Wednesday, August 26, 2009

Gods as Monsters

There's a neat article from a few weeks back about polytheism posted at “The Tao of D&D”. It's a bit long, but a lot interesting, so worth your time.

One of the philosophies espoused in the article is that the gods should be great and powerful beings who "can smash a PC, or kingdom like a bug", far beyond the “glorified monsters” they appear as in Deities & Demigods. So where did Messrs. Ward and Kuntz come up with the idea of the gods as creatures who should have stats and could be defeated in combat?

Probably from the myths themselves.

These myths are hardly consistent when it comes to the powers of the gods. Isis could flood the Nile with a single teardrop, but had to spend time disguised as a common, mortal nursemaid in order to rescue the body of the murdered Osiris. Yep, murdered, as in slain, as in reduced to 0 hit points (or -11, depending on your house rules). Osiris was lucky; he got resurrected. Poor Baldur wasn't so fortunate and ended up staying dead.

And Baldur was hardly unique among the gods and their brethren. Zeus slew his father and imprisoned the other titans. Tiamat was dismembered after her husband was killed (arguably in self-defense) by their children. Heck, the entire Norse pantheon was doomed to die in battle against monsters and frost giants.

Dying and torment were not unknown to the gods. Nor were they omniscient. Odin lost an eye and hung for three days from Yggdrasil, the World Ash, to earn the right to drink from the Pool of Wisdom and learn the making of runes. Thor was fooled by illusions. Ares was driven, screaming in pain and horror, from the plain before Troy by Diomedes.

Having said all that, I think most folks will get more mileage from the system outlined in “The Tao of D&D” because it tends to agree with people's default assumptions. We tend to think of gods as mystical forces rather than flesh-and-blood creatures, and we assume the relationships our characters will have with the gods will be distant, obscure, and personal, rather than matters of civic duty, akin to jury duty and paying taxes. If you're going to do something other than that with your deities, you should probably make them central to the campaign and its themes, as was done in the Dragonlance campaign.

Art Credits: Frederick Arthur Bridgman, Bertel Thorvaldsen.


Natalie said...

Hm. Distant and mysterious gods strike me as more medieval, too, even if there's a whole bunch of them, whereas the slightly more mortal-level ones you describe would fit the tone better in an ancient game. More pagan.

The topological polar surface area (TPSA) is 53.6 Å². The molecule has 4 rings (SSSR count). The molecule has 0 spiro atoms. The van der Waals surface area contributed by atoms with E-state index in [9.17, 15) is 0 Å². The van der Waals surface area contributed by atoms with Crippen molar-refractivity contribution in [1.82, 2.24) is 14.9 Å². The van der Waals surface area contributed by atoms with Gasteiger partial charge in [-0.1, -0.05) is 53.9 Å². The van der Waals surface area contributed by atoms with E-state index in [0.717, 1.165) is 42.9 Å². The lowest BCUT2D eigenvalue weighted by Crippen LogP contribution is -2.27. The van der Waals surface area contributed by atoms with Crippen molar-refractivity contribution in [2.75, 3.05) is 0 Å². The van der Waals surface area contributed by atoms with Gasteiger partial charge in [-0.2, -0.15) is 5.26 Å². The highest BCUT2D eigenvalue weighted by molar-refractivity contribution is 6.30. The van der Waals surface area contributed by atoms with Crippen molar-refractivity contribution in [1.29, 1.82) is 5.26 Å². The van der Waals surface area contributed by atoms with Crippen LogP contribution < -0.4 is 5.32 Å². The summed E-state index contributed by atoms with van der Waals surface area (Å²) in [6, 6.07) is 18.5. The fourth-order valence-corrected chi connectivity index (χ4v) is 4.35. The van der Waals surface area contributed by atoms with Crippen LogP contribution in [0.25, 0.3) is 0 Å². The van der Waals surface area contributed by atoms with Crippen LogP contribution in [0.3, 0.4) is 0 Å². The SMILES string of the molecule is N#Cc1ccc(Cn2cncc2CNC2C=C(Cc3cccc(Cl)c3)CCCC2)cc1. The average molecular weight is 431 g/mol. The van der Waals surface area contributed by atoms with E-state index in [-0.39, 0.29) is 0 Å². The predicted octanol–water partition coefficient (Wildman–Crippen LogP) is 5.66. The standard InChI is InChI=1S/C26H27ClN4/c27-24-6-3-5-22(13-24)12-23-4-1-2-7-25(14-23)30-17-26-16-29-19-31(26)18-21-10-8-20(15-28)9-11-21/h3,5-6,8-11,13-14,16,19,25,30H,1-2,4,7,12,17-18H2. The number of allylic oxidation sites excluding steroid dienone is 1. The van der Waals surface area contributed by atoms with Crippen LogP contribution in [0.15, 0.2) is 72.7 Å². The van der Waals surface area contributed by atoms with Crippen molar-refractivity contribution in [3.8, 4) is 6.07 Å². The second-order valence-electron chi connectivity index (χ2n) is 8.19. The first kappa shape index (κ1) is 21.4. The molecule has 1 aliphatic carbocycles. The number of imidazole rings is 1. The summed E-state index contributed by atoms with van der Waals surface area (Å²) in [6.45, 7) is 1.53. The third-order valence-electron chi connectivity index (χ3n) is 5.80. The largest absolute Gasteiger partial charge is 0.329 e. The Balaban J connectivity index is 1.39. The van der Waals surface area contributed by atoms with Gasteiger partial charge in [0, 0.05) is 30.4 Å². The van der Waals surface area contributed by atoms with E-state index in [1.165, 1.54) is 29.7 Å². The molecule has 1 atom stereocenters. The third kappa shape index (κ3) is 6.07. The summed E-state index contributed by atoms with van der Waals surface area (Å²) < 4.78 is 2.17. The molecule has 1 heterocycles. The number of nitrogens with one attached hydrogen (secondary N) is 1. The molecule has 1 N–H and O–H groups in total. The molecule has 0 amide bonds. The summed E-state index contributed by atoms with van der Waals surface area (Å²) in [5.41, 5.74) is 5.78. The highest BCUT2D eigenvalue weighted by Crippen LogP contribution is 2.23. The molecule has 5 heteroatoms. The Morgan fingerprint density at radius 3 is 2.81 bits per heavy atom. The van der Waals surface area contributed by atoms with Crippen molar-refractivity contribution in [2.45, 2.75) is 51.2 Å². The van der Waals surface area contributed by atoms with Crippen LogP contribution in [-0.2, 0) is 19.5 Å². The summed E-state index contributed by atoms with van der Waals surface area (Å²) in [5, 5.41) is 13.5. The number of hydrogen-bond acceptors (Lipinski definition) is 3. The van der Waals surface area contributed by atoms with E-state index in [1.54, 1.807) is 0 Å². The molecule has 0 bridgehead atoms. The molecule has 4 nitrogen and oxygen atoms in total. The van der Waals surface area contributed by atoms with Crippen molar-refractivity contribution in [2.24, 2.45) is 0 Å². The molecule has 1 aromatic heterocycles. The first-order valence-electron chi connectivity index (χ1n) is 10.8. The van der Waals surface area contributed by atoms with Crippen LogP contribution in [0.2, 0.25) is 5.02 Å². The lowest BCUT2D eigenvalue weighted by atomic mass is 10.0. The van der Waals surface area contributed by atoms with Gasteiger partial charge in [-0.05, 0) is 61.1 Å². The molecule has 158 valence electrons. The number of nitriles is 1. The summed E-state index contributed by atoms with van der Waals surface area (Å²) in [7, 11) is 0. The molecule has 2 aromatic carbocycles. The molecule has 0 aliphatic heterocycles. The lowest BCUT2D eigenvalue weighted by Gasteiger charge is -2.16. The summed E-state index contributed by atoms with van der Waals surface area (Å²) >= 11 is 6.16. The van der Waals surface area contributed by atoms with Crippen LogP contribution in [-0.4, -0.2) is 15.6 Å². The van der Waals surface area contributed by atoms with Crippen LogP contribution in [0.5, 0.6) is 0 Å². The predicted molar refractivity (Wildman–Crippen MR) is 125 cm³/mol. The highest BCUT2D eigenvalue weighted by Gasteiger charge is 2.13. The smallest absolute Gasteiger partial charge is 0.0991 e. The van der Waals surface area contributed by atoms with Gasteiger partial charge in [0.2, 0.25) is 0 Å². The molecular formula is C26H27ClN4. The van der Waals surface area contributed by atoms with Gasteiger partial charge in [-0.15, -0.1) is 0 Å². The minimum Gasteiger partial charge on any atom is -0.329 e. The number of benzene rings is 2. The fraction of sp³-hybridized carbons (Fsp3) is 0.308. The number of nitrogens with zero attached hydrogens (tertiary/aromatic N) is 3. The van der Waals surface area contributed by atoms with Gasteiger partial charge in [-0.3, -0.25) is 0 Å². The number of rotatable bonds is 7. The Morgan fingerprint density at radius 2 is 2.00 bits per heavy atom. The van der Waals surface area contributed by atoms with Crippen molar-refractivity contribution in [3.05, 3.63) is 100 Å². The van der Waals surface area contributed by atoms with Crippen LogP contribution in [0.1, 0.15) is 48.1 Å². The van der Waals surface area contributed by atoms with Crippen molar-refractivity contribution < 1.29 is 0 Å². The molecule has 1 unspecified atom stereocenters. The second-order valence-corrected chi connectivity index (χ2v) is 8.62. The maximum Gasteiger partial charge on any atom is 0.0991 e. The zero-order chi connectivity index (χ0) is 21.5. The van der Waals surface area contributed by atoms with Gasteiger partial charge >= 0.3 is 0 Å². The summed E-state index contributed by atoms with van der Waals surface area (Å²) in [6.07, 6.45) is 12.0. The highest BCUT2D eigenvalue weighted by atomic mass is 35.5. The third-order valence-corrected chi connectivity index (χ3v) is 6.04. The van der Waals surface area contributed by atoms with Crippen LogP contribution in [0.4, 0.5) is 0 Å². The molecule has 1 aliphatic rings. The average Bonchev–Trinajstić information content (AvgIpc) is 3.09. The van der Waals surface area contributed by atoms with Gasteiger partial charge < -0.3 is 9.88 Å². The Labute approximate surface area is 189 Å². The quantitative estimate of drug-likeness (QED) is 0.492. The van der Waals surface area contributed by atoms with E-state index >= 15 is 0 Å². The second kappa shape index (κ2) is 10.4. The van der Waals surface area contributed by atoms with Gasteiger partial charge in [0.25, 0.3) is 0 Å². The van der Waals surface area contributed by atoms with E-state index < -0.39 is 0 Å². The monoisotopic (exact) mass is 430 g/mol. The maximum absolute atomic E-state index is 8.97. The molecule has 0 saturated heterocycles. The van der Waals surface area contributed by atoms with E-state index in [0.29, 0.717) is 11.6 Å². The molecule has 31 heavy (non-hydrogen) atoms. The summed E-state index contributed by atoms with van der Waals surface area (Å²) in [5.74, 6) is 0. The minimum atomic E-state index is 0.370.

Did you specifically consider this distinction when you set up the gods in your current setting? They're pretty much anything but distant and mysterious, but then they're also front and center so far as the game goes.

trollsmyth said...

Yep on the pagan vs. medieval, though the transition was a gradual thing, often with saints and fey taking the place of the old pagan gods for a while.

And yes again for the gods in Doom & Tea Parties. I was purposefully going for something more mythological than theological. Having the gods and their interests front-and-center is a natural outgrowth of my top-down design style, too.

Nope said...

I'm a fan of gods being able to bleed in the D&D world. I figure, that once player characters gets into epic levels why wouldn't people begin to start showing signs of worship, by the time the pcs are high epic levels you can be damned sure they are considered as gods to the common people, especially if the pcs have performed fantastic acts of great good or evil.

I figure that in the D&D world the gods are just high level pcs that obtained great powers and possible immortality.

Great article btw with cool examples!

Ragnorakk said...

I thought I'd leave a link to a discussion on ODD74 - it is really one of my favorite threads there, and germane to boot! (though it's about ODD + Supplement IV):

1d30 said...

Verification word: Raicid. n. The much more fashionable sister of El Cid.

As far as I've read, I think the instances of the gods being injured by mortals happened when the gods wanted to directly interfere with the affairs of the mortal world. Almost as if their divine potency was reduced, tainted by their distance from say Olympus.

However, the Roman gods weren't omnipotent, and certainly could fight amongst each other. And in that conflict some were stronger than others. But when infighting up above everything else, mortals didn't have an impact on them.